Queen Alia International Airport

مطار الملكة علياء الدولي

Matar al-Malikah 'Alya' ad-Dowaly
IATA: AMM – ICAO: OJAI
AMM is located in Jordan
AMM

Location of airport in Jordan

Summary
Airport type Public
Owner AIG group
Operator Aéroports de Paris
Serves Amman
Location Zizya, Jordan
Hub for
Jordan Aviation Petra Airlines Royal Falcon Royal Jordanian Airlines Royal Wings
Elevation AMSL  ft / 730 m
Coordinates 31°43′21″N 35°59′36″E / 31.72250°N 35.99333°E / 31.72250; 35.99333
Runways
Direction Length Surface
ft m
08R/26L 12,008 3,660 Concrete
08L/26R 12,008 3,660 Asphalt
Statistics (2012)
Aircraft Movements 67,190
Passengers 6,250,048

Queen Alia International Airport (IATA: AMM, ICAO: OJAI) (Arabic: مطار الملكة علياء الدولي‎; transliterated: Matar al-Malikah 'Alya' ad-Dowaly) is Jordan's largest airport and is situated in the Zizya (زيزياء) area, 20 miles (32 km) south of Amman. The airport has three terminals: two passenger terminals and one cargo terminal. It is the main hub of Royal Jordanian Airlines, the national flag carrier, as well as being a major hub for Jordan Aviation. It was built in 1983 and is named after Queen Alia, the third wife of the late King Hussein of Jordan who died in a helicopter crash in 1977. A new terminal was inaugurated on March 2013, while the old terminal is set to be demolished by the end of 2013.

Amman Civil Airport

مطار عمان المدني

Matar Amman Al Madani
IATA: ADJ – ICAO: OJAM
ADJ is located in Jordan
ADJ

Location of airport in Jordan

Summary
Airport type Public / Military
Owner Government
Operator Jordan Aviation,Royal Falcon
Serves Amman - Aqaba and several regional cities
Location Amman, Jordan
Elevation AMSL 2,555 ft / 779 m
Coordinates 31°58′21″N 035°59′29″E / 31.97250°N 35.99139°E / 31.97250; 35.99139
Runways
Direction Length Surface
m ft
06/24 3,275 10,745 Asphalt
Statistics (2011)
Passengers 269,817
Movements 8,339
Sources: AIP[1] and DAFIF[2][3]

Amman Civil Airport (IATA: ADJ, ICAO: OJAM) at Marka,[4] is a one-terminal airport situated in East Amman, Jordan. It was the home hub of Royal Jordanian Airlines, the national flag carrier, until Queen Alia International Airport was opened in 1983.
It mainly serves now as a regional airport servicing domestic and nearby international routes, as well as charter and private VIP flights. It is home to airlines such as Royal Wings, Jordan Aviation, and Arab Wings.[5] Amman Airport is operational 24 hours a day.
The Jordan Civil Aviation Authority, has planned on expanding the airport by adding gates and more parking space for airlines, at the same time the agreement has been signed by the JCAA and Aéroports de Paris, and the plan is expected to start in the summer of 2012 and end in the year of 2015. [citation needed]
Shortly, after the Iraq war in 2003, the United States Military started using the airport due to it's proximity to Iraq

IATA: AQJ – ICAO: OJAQ
AQJ is located in Jordan
AQJ

Location of airport in Jordan

Summary
Airport type Public
Operator Royal Wings
Serves Aqaba
Location Aqaba, Jordan
Hub for
Jordan Aviation Petra Airlines Royal Jordanian
Elevation AMSL 173 ft / 53 m
Coordinates 29°36′41.83″N 35°1′5.04″E / 29.6116194°N 35.0180667°E / 29.6116194; 35.0180667
Website www.aac.jo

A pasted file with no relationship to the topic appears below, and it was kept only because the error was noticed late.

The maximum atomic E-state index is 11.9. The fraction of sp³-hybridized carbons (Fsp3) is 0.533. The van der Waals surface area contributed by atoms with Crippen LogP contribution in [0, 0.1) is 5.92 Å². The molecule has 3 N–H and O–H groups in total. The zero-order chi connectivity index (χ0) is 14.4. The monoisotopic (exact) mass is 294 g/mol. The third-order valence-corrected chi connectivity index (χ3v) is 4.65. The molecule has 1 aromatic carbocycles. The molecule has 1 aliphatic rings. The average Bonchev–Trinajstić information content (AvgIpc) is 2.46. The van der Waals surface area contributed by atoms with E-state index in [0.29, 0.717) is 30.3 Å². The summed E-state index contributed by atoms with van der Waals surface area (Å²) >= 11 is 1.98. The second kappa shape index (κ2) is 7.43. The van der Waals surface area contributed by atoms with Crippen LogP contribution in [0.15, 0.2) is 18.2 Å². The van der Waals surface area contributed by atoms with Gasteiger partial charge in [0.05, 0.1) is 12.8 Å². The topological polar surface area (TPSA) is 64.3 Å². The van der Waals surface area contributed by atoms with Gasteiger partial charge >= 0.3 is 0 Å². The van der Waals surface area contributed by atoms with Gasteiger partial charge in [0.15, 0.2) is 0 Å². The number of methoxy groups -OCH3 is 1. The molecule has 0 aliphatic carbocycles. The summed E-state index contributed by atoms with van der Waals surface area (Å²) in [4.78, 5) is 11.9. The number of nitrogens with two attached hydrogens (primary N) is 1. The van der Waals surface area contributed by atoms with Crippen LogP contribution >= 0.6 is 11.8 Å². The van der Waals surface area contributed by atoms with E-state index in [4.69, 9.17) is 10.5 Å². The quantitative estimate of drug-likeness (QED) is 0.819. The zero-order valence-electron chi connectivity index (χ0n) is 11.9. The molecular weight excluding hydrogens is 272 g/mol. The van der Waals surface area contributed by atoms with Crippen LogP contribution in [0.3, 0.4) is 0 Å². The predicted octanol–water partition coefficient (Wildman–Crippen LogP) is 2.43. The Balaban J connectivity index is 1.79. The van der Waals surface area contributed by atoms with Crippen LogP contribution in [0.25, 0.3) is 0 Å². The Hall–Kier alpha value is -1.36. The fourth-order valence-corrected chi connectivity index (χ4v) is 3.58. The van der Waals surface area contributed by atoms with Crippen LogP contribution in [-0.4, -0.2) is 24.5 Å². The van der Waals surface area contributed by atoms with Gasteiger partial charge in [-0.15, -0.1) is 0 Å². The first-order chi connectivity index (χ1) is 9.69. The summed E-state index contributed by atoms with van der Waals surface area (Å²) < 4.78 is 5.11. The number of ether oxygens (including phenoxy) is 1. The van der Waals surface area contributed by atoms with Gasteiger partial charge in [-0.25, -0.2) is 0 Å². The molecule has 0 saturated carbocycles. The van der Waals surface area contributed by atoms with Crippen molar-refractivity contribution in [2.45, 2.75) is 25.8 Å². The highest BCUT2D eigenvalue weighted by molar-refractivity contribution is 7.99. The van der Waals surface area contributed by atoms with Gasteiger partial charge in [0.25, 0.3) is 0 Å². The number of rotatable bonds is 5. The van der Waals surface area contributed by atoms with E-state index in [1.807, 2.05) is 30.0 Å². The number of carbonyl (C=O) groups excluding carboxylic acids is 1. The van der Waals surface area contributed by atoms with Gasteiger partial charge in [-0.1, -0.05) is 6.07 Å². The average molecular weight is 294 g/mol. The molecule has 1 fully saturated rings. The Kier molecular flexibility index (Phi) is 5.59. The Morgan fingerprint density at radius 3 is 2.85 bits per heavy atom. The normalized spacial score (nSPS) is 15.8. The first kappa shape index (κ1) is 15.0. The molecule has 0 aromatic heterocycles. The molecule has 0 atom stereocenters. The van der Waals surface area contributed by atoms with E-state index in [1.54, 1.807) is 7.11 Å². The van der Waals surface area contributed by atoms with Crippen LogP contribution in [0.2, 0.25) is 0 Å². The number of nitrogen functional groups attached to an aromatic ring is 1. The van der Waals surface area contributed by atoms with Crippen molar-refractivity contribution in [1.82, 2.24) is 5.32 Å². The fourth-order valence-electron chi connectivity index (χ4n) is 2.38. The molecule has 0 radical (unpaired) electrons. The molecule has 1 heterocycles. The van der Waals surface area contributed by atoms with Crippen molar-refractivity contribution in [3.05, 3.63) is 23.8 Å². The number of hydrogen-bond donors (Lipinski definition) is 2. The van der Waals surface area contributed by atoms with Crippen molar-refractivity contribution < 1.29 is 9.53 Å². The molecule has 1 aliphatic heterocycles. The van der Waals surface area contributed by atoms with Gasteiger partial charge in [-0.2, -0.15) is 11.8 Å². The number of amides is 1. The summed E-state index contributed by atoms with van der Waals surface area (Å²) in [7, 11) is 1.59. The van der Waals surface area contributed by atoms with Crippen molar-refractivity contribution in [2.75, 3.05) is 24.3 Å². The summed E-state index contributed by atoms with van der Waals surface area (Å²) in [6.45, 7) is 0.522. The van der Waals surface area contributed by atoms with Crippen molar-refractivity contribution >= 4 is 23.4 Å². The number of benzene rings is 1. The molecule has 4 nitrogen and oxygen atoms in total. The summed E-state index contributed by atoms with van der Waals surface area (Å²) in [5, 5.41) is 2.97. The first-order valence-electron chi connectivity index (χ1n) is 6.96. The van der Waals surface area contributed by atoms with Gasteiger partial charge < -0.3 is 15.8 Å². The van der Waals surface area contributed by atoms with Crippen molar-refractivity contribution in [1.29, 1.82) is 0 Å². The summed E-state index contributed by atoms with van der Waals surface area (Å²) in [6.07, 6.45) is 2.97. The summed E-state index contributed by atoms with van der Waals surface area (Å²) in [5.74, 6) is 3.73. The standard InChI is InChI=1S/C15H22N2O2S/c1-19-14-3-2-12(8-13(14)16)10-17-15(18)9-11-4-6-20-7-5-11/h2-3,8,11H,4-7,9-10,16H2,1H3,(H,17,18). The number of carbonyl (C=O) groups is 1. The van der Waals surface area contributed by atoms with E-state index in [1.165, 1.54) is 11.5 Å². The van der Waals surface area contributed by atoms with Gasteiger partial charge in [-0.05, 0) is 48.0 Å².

Runways
Direction Length Surface
ft m
01/19 9,842 3,000 Asphalt

Aqaba Airport (also known as King Hussein Int´l Airport (IATA: AQJ, ICAO: OJAQ)) (Arabic: مطارالملك الحسين الدولي‎) is located in the vicinity of Industrial City (Aqaba International Industrial Estate - مدينة العقبة الصناعية الدولية), northern suburb of Aqaba in Jordan. Aqaba is strategically located in a try-country intersection of Egypt, Israel and Saudi Arabia. The airport has a single runway equipped with a category 1 instrument landing system (ILS). Thanks to its normally excellent weather conditions, the airport is rarely closed, though strong southerly winds bring sandstorms across the Red Sea from Egypt.

The airport has a single 28,000 sq ft (2,600 m2) terminal building with just one departure gate and one baggage carousel, though the building is being extended. The facilities can cope when there is one aircraft to be handled, but on some occasions when there are three aircraft being turned around simultaneously things can become somewhat crowded. The capacity of the Terminal at present is 1.5 million passengers a year. There is also separate buildings for General Aviation and a Royal Pavilion - King Abdullah II owns a palace along the shoreline and regularly visits. The Royal Jordanian Air Academy are regular visitors on land-away cross country training exercises. Annual passenger figures have risen from around 20,000 per year in the early days to over 90,000 in the year 2000. There are currently around 3,000 aircraft movements a year. A significant proportion of these are training flights, including those of the Royal Jordanian Air Force.
The largest operator at Aqaba is Royal Jordanian. It operates about 10 flights a week to Amman, though extras are frequently scheduled, sometimes to coincide with passenger changeover on cruise ships. The airline operates Embraer E175 Regional Jets that undertake the journey in 45 minutes. These jets have replaced the Bombardier Dash 8 Q400 aircraft used by the Royal Wings subsidiary and have a total of 72 seats, 10 of which are business class. The airline also undertakes about six charter flights to Europe, with European charter airlines adding a further dozen. German carriers are particularly well represented.Aqaba is an airport that can handle the largest jets.